About Gwendolyn Craig

Gwen is an award-winning journalist covering environmental policy for the Explorer since January 2020. She also takes photos and videos for the Explorer's magazine and website. She is a current member of the Legislative Correspondents Association of New York. Gwen has worked at various news outlets since 2015. Prior to moving to upstate New York, she worked for a D.C. Metro-area public relations firm, producing digital content for clients including the World Health Organization, the Low Income Investment Fund and Rights and Resources Initiative. She has a master's degree in journalism from the S.I. Newhouse School of Public Communications at Syracuse University. She has bachelor's degrees in English and journalism, with a concentration in ecology and evolutionary biology, from the University of Connecticut. Gwen is also a part-time figure skating coach. Contact her at (518) 524-2902 or gwen@adirondackexplorer.org. Sign up for Gwen’s newsletter here.

Reader Interactions


  1. Greg says

    I have an all electric house — two solar systems (13kw total), heat pump HVAC, heat pump hot water heater, EV car, good insulation and more.

    Solar is so poor from clouds, short days and low angle in the winter that we generate about two days worth of electricity over the ENTIRE MONTH of January. December and February are better, but not by much. And that’s cleaning off the panels regularly from snow. The low angle requires having numerous trees cut to the south to prevent shading.

    Everyone wants to think heat pumps are the solution, but on the coldest of days — when you need heat the most — they are marginally better than resistance heat strips. Long term stored energy is needed — fossil fuels, wood, etc — if you want to be off grid or some resilience in the event of a power outage.

    • Melissa Hart says

      Thanks for sharing, Greg! Just curious to know if your house is in the Adirondacks? And do you live in it year-round?

  2. Boreas says

    NY taxpayers need to decide what they want the Park to be. It is a simple fact that trees and forests are not particularly compatible with wind and solar generation, and electric transmission lines. It doesn’t make much sense to tout the forests as carbon sequestration sources while at the same time opening up forests for transmission lines and solar farms.

    My personal thought is to keep the Park as forested as possible and keep open-space projects in areas of the state where there is more available open space and patchy forests where transmission lines can be routed with minimal impact.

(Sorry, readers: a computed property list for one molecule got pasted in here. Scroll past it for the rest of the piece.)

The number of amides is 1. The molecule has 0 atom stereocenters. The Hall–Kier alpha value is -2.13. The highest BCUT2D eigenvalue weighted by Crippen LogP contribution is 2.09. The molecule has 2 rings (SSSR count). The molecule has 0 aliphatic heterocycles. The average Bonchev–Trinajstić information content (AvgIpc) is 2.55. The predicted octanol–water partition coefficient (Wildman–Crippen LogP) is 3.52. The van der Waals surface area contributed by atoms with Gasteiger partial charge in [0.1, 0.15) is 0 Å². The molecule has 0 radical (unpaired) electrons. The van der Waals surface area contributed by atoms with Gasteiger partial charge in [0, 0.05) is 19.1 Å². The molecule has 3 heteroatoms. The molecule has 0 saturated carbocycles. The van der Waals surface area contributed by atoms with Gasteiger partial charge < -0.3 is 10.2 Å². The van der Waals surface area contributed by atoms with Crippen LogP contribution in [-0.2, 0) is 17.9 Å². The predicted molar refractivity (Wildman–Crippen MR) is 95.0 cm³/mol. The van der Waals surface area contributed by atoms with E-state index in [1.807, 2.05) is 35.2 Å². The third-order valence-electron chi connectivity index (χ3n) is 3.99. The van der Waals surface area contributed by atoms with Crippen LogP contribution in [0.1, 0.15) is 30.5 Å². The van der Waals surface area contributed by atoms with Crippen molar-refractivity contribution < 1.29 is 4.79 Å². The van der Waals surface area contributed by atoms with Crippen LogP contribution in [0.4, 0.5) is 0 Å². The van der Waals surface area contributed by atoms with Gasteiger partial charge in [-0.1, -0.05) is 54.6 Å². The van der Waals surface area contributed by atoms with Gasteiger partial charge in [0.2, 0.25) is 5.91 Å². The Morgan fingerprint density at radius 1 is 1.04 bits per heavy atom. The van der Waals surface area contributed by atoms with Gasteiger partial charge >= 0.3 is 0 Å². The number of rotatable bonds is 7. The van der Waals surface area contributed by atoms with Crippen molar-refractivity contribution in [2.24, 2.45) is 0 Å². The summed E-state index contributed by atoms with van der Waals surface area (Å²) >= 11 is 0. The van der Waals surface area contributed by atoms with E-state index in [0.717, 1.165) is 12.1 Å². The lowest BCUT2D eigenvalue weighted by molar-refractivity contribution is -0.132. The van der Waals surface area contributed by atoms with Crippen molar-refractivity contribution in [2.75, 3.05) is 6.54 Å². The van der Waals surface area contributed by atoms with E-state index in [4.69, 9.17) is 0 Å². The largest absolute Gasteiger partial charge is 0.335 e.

If the state wants the Park to be populated in forested, remote areas, fossil fuels are about the only way to realistically accomplish that. I live in a hamlet along Lake Champlain that has been inhabited for over 200 years. A natural gas pipeline has never arrived, and our unreliable electrical grid is so regularly compromised by trees falling that more of us every year invest in whole-house generators. Of course, these run on some type of fossil fuel – typically propane. So it seems to me like fossil fuels will maintain a strong foothold in remote areas until we figure out a modern way to transmit electric power to those areas. That is a LONG way off!!

  3. Paul says

    It doesn’t matter that they are not banning propane. Under this plan something like that would eventually become so expensive only folks like the Adirondack League Club members could afford it. Once you get rid of the vast majority of the gas appliance market it will all go away. That is the point. Many Adirondack homes will need multiple heat pump or geo thermal set ups – only wealthy people can afford this. They never think of regular people when they do things like this. Good for those of us with money and means that can make it work. Poor people always get the shaft. Most of them can’t afford even a car with todays prices. Certainly not an electric one. The only alternative for many lower income adirondackers will be electric baseboard heat. Their bills are going way up, especially when they ban wood burning which you know is being discussed and coming soon.

  4. JIM CARMAN says

    Since when does government and in particular our current governor and administration think anything through prior to enacting anything? To put any solar on my property I would have to drop at least a dozen trees. And then due to solar angles required said system would be completely insufficient to meet my needs. Geothermal still requires electrical power which is not only unavailable but even if it were is unreliable. I heat with wood and there are already rumblings about restrictions on doing so. Change for the sake of improvement is fine. Change without forethought and without addressing consequences is asinine. But that word pretty much sums up our political situation.

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